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Guide to Inspections of Low Acid Canned Food 15

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Without documentation of multiple mercury readings there is no assurance the temperature did not drop below the minimum temperature chosen for the evaluation. If the processor did not satisfactorily document the process conditions, determine if the processing authority recommended reprocessing or destruction of the product.

Missing entries on written retort logs are sometimes ignored. FDA has seen missing venting temperatures ignored in processing deviation evaluations, because the processing authority assumed that it was improbable that any problem occurred. Lack of recorded vent temperatures can be evaluated, by a processing authority, by performing temperature distribution tests without venting the retort at all, or venting the retort in a manner which duplicates the processing parameters documented by reliable processing records.

For example, when a processor's computerized control and recordkeeping system had a communications problem, the automated retort logs could not be generated. Instead of reverting to manual operator logging, the retort supervisor relied on the recorder charts. These processes could not be evaluated by a processing authority and all containers had to be reprocessed.

ISSUES PERTAINING TO EVALUATION

When evaluating processing deviations, processing authorities will often examine original heat penetration data and/or temperature distribution data to determine whether this data can be utilized. When such data is not applicable, simulations of processing deviations are necessary. Sometimes the simulations are more costly than the value of the affected product.

FDA dealt with a processor who had a critical factor of minimum hydration of dry beans before formulation. When the records showed less than the minimum hydration was achieved, the processor identified the incident as a processing deviation. The processing authority evaluated the deviation and determined the process should have been adequate, since hydration would have been completed during the process by exchange of moisture between the sauce and the beans. However, the processing authority had no way of knowing when the beans became adequately hydrated.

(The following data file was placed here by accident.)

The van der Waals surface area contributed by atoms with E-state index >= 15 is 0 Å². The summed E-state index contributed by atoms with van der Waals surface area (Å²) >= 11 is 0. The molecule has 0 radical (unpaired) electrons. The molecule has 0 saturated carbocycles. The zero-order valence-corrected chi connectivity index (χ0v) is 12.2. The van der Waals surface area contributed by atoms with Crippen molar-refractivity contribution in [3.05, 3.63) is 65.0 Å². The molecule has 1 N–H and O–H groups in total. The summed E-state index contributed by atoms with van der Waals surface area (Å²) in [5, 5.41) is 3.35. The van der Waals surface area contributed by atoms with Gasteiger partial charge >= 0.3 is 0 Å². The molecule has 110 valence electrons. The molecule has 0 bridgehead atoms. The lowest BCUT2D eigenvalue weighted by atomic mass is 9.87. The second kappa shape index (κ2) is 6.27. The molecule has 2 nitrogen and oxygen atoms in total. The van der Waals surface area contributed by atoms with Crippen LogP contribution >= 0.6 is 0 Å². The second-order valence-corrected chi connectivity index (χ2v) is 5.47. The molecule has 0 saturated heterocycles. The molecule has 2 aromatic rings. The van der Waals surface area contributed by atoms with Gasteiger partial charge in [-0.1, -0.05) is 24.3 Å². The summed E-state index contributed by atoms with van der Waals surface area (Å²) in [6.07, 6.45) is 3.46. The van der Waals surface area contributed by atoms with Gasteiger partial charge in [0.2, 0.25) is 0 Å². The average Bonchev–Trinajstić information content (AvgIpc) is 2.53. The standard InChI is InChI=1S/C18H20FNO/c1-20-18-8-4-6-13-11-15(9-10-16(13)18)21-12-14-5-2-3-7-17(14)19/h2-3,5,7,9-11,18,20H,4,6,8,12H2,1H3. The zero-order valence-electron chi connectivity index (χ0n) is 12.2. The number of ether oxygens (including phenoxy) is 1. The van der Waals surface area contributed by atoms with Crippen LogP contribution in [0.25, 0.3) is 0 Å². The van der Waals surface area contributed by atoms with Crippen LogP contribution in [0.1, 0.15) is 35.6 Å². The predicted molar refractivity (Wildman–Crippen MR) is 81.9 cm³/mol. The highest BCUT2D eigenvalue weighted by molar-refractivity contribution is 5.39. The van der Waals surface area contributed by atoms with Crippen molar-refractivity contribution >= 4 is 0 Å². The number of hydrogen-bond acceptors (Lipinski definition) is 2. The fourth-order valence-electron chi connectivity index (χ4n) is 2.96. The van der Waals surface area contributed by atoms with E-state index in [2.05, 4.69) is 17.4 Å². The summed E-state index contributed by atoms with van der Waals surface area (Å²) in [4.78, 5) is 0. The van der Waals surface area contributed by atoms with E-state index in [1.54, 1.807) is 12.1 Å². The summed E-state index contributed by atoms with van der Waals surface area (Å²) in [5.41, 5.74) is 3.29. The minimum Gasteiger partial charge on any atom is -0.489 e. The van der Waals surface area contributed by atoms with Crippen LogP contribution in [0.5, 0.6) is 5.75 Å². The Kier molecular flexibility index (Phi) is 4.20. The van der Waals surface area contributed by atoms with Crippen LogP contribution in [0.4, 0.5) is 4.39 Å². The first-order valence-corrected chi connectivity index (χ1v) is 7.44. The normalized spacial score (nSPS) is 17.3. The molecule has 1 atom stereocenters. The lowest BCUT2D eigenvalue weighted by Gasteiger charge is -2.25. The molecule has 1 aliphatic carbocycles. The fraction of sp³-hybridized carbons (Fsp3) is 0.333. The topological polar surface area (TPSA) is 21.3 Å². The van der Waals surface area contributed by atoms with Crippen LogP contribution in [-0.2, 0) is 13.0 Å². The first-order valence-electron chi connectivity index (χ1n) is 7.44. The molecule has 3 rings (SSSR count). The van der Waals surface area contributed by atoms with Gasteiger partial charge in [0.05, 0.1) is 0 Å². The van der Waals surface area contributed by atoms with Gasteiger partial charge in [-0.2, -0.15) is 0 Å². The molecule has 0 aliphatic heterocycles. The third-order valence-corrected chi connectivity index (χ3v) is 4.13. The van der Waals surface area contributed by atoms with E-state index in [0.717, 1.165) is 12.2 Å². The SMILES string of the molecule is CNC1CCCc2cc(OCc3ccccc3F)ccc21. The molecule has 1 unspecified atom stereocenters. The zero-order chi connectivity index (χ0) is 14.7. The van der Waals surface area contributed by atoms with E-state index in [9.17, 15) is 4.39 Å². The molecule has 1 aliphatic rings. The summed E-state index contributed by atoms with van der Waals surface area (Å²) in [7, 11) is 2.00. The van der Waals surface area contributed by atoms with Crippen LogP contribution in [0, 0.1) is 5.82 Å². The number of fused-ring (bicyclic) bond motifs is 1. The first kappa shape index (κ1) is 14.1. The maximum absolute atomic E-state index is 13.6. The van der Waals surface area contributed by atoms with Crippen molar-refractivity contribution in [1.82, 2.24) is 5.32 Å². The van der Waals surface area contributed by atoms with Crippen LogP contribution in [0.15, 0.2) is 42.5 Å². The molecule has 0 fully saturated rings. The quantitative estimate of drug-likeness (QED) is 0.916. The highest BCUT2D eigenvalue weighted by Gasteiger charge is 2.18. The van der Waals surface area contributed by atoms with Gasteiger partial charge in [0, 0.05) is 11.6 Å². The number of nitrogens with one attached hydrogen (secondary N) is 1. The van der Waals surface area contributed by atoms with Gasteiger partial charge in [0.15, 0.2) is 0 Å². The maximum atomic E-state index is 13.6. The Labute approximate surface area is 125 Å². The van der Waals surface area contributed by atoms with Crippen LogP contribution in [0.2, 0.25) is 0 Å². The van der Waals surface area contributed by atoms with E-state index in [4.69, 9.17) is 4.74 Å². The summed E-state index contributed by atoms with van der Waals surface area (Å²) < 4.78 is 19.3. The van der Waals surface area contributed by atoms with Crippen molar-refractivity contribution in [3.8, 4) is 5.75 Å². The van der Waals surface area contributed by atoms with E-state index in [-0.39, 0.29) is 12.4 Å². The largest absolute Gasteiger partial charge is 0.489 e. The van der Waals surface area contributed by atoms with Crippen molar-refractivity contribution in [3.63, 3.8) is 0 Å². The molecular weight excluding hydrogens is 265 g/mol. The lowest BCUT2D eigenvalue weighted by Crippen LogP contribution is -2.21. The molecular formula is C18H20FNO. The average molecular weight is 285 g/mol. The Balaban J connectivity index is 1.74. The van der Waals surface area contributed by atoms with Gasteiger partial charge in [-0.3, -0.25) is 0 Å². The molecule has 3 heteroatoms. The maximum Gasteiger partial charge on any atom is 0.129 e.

FDA has observed situations where processes were developed by one processing authority and processing deviations were evaluated by another processing authority. The evaluators did not have the original test data or protocols, and proceeded with the evaluations based on file data. FDA investigators should be suspicious of this technique for scheduled processes with critical factor deviations, or where complex formula or preparation procedures are involved.

Note: FDA does not object when a plant uses incubation results as an aid in the detection of spoilage, but will not accept incubation as the sole means to identify a problem with public health significance. Scientific techniques used to perform deviation analyses must stand alone.

REPORTING EVALUATION RESULTS TO THE PROCESSOR

Evaluation results must be reported in writing to the processor and include a brief explanation of the processing conditions evaluated, the method of evaluation employed (Ball, Stumbo, Cumulative Lethality and other methods), the specific processing parameters used for the evaluation and a summary statement of the specific records that were evaluated. The results of the evaluation must be provided. The actual Fo for the process in question and the significance of this value must be provided. The significance needs to be clarified in terms of meeting commercial sterility; less than commercially sterile, but sufficient to protect the public health; or less than minimum health. If the evaluation results indicate that a process is less than commercial sterility, but sufficient to protect the public health, then the actual minimum health value and its scientific reference need to be supplied in the evaluation report. If the product must be destroyed disposition procedures may be proposed. Document the firm's actions taken to reprocess or destroy product and report your findings in the EIR.

Written evaluation results must be in the possession of the processor prior to release of the lot into interstate commerce. If a processor releases the product prior to receiving the evaluation report a deviation from sections 21CFR 113.89 has occurred. Verbal releases are not considered appropriate, nor is applying a prior response to a seemingly identical processing deviation. Every processing deviation which is handled by evaluation must be identified in a written report.

As part of your inspection, assess the firm's handling of deviations. In cases where process deviations have occurred and their are questions regarding appropriate handling of deviations, collect the appropriate records as exhibits to the EIR. If questions cannot be resolved at the district level check with the Center to verify that deviations were properly handled. If CFSAN requests, include as part of the EIR, exhibits of firm's records and a copy of the processing authority's evaluation report for CFSAN review. Even in cases where there are no

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